Itay is a Professor of Finance at the Wharton School. He is also the coordinator of the PhD program in Finance. He has been on Wharton’s faculty since 2004. He is an expert in the areas of corporate finance, financial institutions, and financial markets, focusing on financial fragility and crises and on the feedback effects between firms and financial markets. His research has been published in major academic journals, including the Review of Economic Studies, the Journal of Finance, the Journal of Financial Economics, the Review of Financial Studies, and the Journal of Economic Theory. Itay’s research has also been featured in the popular press in the Financial Times, Bloomberg, Forbes, National Public Radio, and others. He is an editor of the Review of Financial Studies and has been an editor of the Finance Department at the Management Science as well as an editor of the Journal of Financial Intermediation.
Itay serves as an academic consultant of the Federal Reserve Bank of New York and the Federal Reserve Bank of Philadelphia, and has served as an academic consultant of the Committee for Capital Markets Regulation. He was the co-founder and the first president of the Finance Theory Group. He has taught undergraduate, MBA, PhD, and executive education courses in finance and economics. Prior to joining Wharton, Itay was on the faculty of Duke University’s Fuqua School of Business. He had also worked in the research department of the bank of Israel, where he was in charge of the analysis of the current account of Israel. He earned his BA in Economics and Accounting and his MA and PhD in Economics from Tel Aviv University.
PhD, TelAviv University, 2001; MA, TelAviv University, 1998; BA, TelAviv University, 1994.
Joel S Ehrenkranz Family Professor, Professor of Finance, Professor of Economics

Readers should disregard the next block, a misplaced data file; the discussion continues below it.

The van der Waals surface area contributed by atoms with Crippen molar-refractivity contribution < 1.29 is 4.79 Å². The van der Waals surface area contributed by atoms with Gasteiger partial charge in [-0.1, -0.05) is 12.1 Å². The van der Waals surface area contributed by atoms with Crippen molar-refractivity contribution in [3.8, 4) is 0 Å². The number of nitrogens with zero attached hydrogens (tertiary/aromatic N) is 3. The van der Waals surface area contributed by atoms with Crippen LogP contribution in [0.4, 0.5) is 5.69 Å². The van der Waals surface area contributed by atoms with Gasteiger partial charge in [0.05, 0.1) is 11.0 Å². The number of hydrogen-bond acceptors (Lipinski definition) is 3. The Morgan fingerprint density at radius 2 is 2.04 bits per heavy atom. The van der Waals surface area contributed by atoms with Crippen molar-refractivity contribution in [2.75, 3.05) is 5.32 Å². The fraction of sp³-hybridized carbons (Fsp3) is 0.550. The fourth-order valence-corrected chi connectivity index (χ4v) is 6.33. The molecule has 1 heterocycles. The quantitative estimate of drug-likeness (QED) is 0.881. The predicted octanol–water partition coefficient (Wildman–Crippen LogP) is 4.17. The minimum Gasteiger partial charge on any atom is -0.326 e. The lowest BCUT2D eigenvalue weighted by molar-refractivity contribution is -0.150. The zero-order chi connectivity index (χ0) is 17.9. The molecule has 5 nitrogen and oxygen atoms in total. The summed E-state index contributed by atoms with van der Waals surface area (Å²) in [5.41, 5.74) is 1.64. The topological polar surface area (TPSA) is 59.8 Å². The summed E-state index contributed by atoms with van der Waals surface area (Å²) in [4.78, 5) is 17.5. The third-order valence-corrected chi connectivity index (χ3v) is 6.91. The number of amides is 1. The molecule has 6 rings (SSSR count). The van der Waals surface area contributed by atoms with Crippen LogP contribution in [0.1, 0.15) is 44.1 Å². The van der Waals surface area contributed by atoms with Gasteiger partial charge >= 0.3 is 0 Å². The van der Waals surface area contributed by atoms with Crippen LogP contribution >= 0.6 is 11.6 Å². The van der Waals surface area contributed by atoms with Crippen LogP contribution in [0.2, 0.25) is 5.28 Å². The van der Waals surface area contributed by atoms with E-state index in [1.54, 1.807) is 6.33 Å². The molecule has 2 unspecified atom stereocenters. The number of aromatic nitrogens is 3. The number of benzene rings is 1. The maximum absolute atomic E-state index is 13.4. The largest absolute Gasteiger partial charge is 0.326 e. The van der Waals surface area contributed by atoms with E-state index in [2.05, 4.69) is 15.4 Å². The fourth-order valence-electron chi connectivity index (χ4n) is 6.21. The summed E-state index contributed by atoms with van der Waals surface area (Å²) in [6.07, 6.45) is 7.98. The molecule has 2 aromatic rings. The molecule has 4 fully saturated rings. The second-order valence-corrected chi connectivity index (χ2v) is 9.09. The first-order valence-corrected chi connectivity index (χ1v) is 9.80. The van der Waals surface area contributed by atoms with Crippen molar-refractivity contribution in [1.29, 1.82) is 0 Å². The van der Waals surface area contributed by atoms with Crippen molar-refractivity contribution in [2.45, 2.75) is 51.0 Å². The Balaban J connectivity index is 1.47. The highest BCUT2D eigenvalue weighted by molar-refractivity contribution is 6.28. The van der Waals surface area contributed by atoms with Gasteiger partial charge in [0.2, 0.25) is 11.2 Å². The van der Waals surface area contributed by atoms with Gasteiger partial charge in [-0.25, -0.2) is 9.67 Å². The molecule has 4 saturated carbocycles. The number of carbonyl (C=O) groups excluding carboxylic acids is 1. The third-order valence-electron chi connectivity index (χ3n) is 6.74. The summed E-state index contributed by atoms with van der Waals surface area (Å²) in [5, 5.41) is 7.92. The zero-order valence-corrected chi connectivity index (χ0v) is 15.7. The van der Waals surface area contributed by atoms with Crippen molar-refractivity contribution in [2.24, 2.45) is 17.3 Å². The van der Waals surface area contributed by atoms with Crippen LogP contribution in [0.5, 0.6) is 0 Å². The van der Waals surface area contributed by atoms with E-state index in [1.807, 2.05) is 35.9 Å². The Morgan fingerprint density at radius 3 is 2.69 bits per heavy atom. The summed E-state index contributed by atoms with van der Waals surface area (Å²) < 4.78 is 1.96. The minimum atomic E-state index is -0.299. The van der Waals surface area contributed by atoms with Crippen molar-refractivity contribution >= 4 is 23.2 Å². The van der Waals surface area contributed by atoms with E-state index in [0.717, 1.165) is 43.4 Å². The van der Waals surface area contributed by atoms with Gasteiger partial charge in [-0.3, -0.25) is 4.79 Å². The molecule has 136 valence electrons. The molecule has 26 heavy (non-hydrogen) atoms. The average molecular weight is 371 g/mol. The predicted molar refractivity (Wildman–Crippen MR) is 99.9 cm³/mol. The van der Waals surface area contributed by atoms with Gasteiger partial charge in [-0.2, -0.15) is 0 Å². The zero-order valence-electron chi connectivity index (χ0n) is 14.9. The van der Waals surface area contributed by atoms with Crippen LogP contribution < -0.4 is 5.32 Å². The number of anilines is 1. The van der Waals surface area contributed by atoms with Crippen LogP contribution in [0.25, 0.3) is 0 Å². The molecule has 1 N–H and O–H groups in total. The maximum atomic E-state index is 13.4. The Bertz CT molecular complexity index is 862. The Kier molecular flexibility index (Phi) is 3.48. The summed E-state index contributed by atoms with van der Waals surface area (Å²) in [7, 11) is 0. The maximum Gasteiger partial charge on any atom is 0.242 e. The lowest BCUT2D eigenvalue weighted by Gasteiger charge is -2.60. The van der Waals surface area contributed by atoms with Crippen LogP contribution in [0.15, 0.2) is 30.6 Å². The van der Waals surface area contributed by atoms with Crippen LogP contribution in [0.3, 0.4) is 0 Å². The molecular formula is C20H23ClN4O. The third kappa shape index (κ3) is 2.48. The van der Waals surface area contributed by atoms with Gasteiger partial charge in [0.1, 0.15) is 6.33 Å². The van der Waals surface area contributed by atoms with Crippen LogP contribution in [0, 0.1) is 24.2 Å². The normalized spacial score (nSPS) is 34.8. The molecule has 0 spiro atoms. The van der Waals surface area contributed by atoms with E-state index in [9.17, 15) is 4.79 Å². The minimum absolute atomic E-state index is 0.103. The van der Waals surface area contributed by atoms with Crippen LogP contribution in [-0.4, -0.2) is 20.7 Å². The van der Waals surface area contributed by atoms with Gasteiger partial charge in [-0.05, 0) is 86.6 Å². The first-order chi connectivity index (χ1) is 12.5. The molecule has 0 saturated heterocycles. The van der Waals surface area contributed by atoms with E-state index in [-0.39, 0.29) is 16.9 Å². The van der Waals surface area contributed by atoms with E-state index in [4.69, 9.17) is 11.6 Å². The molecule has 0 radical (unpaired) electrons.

Academic Advisor, Bank of Canada, 2015; Visiting Scholar, Federal Reserve Bank of Richmond, 2013; Academic Consultant, Federal Reserve Bank of New York, 2011 ; Academic Consultant, Committee on Capital Markets Regulation 20102012; Visiting Scholar, Federal Reserve Bank of Philadelphia, 2005 ; Visiting Scholar, Princeton University, 20002001; Economist, Bank of Israel, 19982000.
Cofounder of the Finance Theory Group; Editor of the Review of Financial Studies; Previously Editor at Management Science and the Journal of Financial Intermediation; Coorganizer of Wharton Conferences on Liquidity and Financial Crises; Director of the Western Finance Assocation; Director of the Financial Intermediation Research Sociey; Elected Member of FARFE (Foundation for the Advancement of Research in Financial Economics); Member of FARFE Prize Committee, 2010.
Economist, Financial Times, National Public Radio, Forbes, Bloomberg, Ruters, TheStreet.com, Morningstar.
The objective of this course is to study the major decisionmaking areas of managerial finance and some selected topics in financial theory. The course reviews the theory and empirical evidence related to the investment and financing policies of the firm and attempts to develop decisionmaking ability in these areas. This course serves as an extension of FNCE 611. Some areas of financial management not covered in FNCE 611 are covered in FNCE 726. These may include leasing, mergers and acquisitions, corporate reorganizations, financial planning, and working capital management, and some other selected topics. Other areas that are covered in FNCE 611 are covered more in depth and more rigorously in FNCE 726. These include investment decision making under uncertainty, cost of capital, capital structure, pricing of selected financial instruments and corporate liabilities, and dividend policy.
This course provides students with an overview of the basic contributions in the modern theory of corporate finance and financial institutions. The course is methodology oriented in that students are required to master necessary technical tools for each topic. The topics covered may include capital structure, distribution policy, financial intermediation, incomplete financial contracting, initial and seasoned public offerings, market for corporate control, product market corporate finance interactions, corporate reorganization and bankruptcy, financing in imperfect markets, security design under adverse selection and moral hazard, and some selected topics.
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